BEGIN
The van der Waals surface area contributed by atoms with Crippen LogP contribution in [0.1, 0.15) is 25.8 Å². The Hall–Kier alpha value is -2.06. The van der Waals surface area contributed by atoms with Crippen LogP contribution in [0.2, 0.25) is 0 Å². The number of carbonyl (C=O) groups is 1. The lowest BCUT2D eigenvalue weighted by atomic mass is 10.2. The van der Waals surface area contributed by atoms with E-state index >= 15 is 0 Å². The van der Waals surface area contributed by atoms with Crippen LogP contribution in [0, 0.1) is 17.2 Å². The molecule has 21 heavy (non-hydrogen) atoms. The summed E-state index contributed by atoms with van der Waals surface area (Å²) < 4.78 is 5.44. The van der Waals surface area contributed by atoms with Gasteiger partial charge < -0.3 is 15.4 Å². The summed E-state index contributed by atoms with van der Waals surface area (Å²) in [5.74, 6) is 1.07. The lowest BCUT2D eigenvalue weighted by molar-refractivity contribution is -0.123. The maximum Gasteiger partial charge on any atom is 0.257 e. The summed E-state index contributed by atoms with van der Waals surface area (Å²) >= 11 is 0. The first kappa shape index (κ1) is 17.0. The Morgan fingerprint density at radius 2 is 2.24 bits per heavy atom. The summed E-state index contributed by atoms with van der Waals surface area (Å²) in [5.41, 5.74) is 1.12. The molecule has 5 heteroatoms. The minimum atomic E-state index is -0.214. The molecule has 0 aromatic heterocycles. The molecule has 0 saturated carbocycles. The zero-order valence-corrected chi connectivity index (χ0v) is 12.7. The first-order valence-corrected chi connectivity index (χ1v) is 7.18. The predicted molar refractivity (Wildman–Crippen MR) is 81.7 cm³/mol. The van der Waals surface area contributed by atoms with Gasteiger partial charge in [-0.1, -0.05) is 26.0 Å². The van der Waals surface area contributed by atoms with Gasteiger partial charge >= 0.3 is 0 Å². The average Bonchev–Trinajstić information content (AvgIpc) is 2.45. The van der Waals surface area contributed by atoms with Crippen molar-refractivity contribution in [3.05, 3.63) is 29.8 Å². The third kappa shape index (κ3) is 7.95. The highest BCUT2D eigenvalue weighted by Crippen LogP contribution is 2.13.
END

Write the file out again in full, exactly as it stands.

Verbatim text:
The van der Waals surface area contributed by atoms with Crippen LogP contribution in [0.1, 0.15) is 25.8 Å². The Hall–Kier alpha value is -2.06. The van der Waals surface area contributed by atoms with Crippen LogP contribution in [0.2, 0.25) is 0 Å². The number of carbonyl (C=O) groups is 1. The lowest BCUT2D eigenvalue weighted by atomic mass is 10.2. The van der Waals surface area contributed by atoms with E-state index >= 15 is 0 Å². The van der Waals surface area contributed by atoms with Crippen LogP contribution in [0, 0.1) is 17.2 Å². The molecule has 21 heavy (non-hydrogen) atoms. The summed E-state index contributed by atoms with van der Waals surface area (Å²) < 4.78 is 5.44. The van der Waals surface area contributed by atoms with Gasteiger partial charge < -0.3 is 15.4 Å². The summed E-state index contributed by atoms with van der Waals surface area (Å²) in [5.74, 6) is 1.07. The lowest BCUT2D eigenvalue weighted by molar-refractivity contribution is -0.123. The maximum Gasteiger partial charge on any atom is 0.257 e. The summed E-state index contributed by atoms with van der Waals surface area (Å²) >= 11 is 0. The first kappa shape index (κ1) is 17.0. The Morgan fingerprint density at radius 2 is 2.24 bits per heavy atom. The summed E-state index contributed by atoms with van der Waals surface area (Å²) in [5.41, 5.74) is 1.12. The molecule has 5 heteroatoms. The minimum atomic E-state index is -0.214. The molecule has 0 aromatic heterocycles. The molecule has 0 saturated carbocycles. The zero-order valence-corrected chi connectivity index (χ0v) is 12.7. The first-order valence-corrected chi connectivity index (χ1v) is 7.18. The predicted molar refractivity (Wildman–Crippen MR) is 81.7 cm³/mol. The van der Waals surface area contributed by atoms with Gasteiger partial charge in [-0.1, -0.05) is 26.0 Å². The van der Waals surface area contributed by atoms with Gasteiger partial charge >= 0.3 is 0 Å². The average Bonchev–Trinajstić information content (AvgIpc) is 2.45. The van der Waals surface area contributed by atoms with Crippen molar-refractivity contribution in [3.05, 3.63) is 29.8 Å². The third kappa shape index (κ3) is 7.95. The highest BCUT2D eigenvalue weighted by Crippen LogP contribution is 2.13.